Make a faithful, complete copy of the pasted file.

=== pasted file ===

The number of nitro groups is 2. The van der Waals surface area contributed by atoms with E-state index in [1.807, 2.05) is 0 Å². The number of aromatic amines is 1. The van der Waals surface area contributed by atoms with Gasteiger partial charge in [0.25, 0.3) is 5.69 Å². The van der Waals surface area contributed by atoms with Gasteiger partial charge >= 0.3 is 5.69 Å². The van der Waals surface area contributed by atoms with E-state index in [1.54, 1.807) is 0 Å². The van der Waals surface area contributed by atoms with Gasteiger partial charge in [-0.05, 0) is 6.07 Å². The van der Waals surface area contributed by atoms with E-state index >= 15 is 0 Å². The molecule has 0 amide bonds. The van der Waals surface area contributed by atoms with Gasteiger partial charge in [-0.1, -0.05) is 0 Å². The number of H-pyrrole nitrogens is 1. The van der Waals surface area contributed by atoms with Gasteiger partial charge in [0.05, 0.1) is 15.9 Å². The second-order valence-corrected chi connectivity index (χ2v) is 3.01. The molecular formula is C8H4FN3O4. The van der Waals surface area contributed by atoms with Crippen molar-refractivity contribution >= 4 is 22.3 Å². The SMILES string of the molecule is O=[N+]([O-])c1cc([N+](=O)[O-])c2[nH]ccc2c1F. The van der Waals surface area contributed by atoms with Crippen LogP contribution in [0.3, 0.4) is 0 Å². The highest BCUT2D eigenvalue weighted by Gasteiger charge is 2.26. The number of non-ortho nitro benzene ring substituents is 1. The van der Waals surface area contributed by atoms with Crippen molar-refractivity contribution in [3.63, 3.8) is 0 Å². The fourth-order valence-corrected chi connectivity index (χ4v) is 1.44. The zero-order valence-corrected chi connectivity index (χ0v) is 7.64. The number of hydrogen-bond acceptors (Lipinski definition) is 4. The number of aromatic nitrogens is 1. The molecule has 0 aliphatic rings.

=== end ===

The number of nitro groups is 2. The van der Waals surface area contributed by atoms with E-state index in [1.807, 2.05) is 0 Å². The number of aromatic amines is 1. The van der Waals surface area contributed by atoms with Gasteiger partial charge in [0.25, 0.3) is 5.69 Å². The van der Waals surface area contributed by atoms with Gasteiger partial charge >= 0.3 is 5.69 Å². The van der Waals surface area contributed by atoms with E-state index in [1.54, 1.807) is 0 Å². The van der Waals surface area contributed by atoms with Gasteiger partial charge in [-0.05, 0) is 6.07 Å². The van der Waals surface area contributed by atoms with E-state index >= 15 is 0 Å². The molecule has 0 amide bonds. The van der Waals surface area contributed by atoms with Gasteiger partial charge in [-0.1, -0.05) is 0 Å². The number of H-pyrrole nitrogens is 1. The van der Waals surface area contributed by atoms with Gasteiger partial charge in [0.05, 0.1) is 15.9 Å². The second-order valence-corrected chi connectivity index (χ2v) is 3.01. The molecular formula is C8H4FN3O4. The van der Waals surface area contributed by atoms with Crippen molar-refractivity contribution >= 4 is 22.3 Å². The SMILES string of the molecule is O=[N+]([O-])c1cc([N+](=O)[O-])c2[nH]ccc2c1F. The van der Waals surface area contributed by atoms with Crippen LogP contribution in [0.3, 0.4) is 0 Å². The highest BCUT2D eigenvalue weighted by Gasteiger charge is 2.26. The number of non-ortho nitro benzene ring substituents is 1. The van der Waals surface area contributed by atoms with Crippen molar-refractivity contribution in [3.63, 3.8) is 0 Å². The fourth-order valence-corrected chi connectivity index (χ4v) is 1.44. The zero-order valence-corrected chi connectivity index (χ0v) is 7.64. The number of hydrogen-bond acceptors (Lipinski definition) is 4. The number of aromatic nitrogens is 1. The molecule has 0 aliphatic rings.